centro cultural tina modotti caracas Mazahua School
Mariana Yampolsky (Chicago, Illinois, 1925 – Ciudad de México, 2002) was one of the major figures in 20th-century Mexican photography, specializing in capturing photos of common people in everyday situations in the rural areas of the country … keep on reading Wikipedia
Mariana Yampolsky (Chicago, Illinois, 1925 – Ciudad de México,2002) fotógrafa naturalizada mexicana en 1958.
En su obra se reconoce la diversidad cultural de México a partir de sus fotografías fundamentalmente del mundo rural … siga leyendo Wikipedia
foto: Mariana Yampolsky, Mazahua School 1984
Yampolsky’s career began when she arrived to Mexico City to study painting and sculpture at the National School for Painting, Sculpture and Graphics, commonly known as La Esmeralda. She came to Mexico without knowing any Spanish, and had to communicate at first with gestures. She keep knocking on doors until she came to that of Pablo O’Higgins, who would introduce her shortly thereafter to Leopoldo Méndez.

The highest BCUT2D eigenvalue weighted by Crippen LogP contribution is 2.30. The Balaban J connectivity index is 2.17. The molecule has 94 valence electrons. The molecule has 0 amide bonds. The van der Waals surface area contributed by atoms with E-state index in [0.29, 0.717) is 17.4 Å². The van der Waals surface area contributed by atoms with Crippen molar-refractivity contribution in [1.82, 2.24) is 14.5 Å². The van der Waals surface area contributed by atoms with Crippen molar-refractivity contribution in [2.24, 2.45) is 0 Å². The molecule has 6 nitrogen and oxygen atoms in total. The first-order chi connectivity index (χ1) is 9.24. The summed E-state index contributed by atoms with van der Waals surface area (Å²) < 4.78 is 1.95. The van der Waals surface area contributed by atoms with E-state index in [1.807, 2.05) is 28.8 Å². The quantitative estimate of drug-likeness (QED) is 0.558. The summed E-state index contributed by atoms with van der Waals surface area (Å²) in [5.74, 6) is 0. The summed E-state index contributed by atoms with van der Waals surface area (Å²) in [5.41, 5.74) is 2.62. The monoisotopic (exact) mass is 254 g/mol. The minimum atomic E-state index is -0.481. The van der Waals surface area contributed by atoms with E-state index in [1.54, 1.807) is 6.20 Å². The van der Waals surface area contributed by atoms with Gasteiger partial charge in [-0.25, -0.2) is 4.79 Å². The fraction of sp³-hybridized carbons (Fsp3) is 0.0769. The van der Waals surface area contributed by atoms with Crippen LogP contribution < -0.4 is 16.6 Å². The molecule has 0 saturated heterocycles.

She became a member of the Taller de Gráfica Popular (People’s Graphics Workshop) in 1945 as the only woman at the time. This was an organization dedicated to creating and promoting art with a political slant, especially anti-fascism, for the masses, founded in 1937 by Leopoldo Méndez, Pablo O’Higgins and Luis Arenal. She was a printmaker with this group until 1960 and the first member of its Executive Committee. During her time here, she met other artists of her generation including Francisco Mora, Ángel Bracho and Alberto Beltrán who encouraged helped her learn Spanish and encouraged her to draw everything she saw in Mexico, both in Mexico City and out in the other states. She was also curator, organizing exhibition in Mexico and in other countries such as Sweden, Japan, and France.Through the Taller she exhibited her printmaking work from between 1945 and 1958. Her work with this group includes images of Emiliano Zapata and Zapatista soldiers. Her work with the Taller, as well as her relationships with the other members helped her “fall in love” with Mexico, its people, its folk art its vegetation, politics and culture. She learned to dance many of the folk dances of the country. (Wikipedia)
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